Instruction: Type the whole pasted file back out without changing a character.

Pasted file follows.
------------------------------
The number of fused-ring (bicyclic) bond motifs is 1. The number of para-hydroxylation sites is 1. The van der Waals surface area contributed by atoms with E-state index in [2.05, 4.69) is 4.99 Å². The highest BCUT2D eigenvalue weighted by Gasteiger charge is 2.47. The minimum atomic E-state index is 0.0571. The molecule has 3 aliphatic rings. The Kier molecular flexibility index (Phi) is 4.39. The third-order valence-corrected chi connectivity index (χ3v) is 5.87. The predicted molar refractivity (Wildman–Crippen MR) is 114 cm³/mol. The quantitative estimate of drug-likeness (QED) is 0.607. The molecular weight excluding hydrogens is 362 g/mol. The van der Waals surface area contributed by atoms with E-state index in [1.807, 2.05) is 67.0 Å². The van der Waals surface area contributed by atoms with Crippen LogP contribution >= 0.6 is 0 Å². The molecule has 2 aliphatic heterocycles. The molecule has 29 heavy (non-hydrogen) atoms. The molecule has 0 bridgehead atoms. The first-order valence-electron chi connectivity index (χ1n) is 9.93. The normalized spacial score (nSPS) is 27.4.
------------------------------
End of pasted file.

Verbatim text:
The number of fused-ring (bicyclic) bond motifs is 1. The number of para-hydroxylation sites is 1. The van der Waals surface area contributed by atoms with E-state index in [2.05, 4.69) is 4.99 Å². The highest BCUT2D eigenvalue weighted by Gasteiger charge is 2.47. The minimum atomic E-state index is 0.0571. The molecule has 3 aliphatic rings. The Kier molecular flexibility index (Phi) is 4.39. The third-order valence-corrected chi connectivity index (χ3v) is 5.87. The predicted molar refractivity (Wildman–Crippen MR) is 114 cm³/mol. The quantitative estimate of drug-likeness (QED) is 0.607. The molecular weight excluding hydrogens is 362 g/mol. The van der Waals surface area contributed by atoms with E-state index in [1.807, 2.05) is 67.0 Å². The van der Waals surface area contributed by atoms with Crippen LogP contribution >= 0.6 is 0 Å². The molecule has 2 aliphatic heterocycles. The molecule has 29 heavy (non-hydrogen) atoms. The molecule has 0 bridgehead atoms. The first-order valence-electron chi connectivity index (χ1n) is 9.93. The normalized spacial score (nSPS) is 27.4.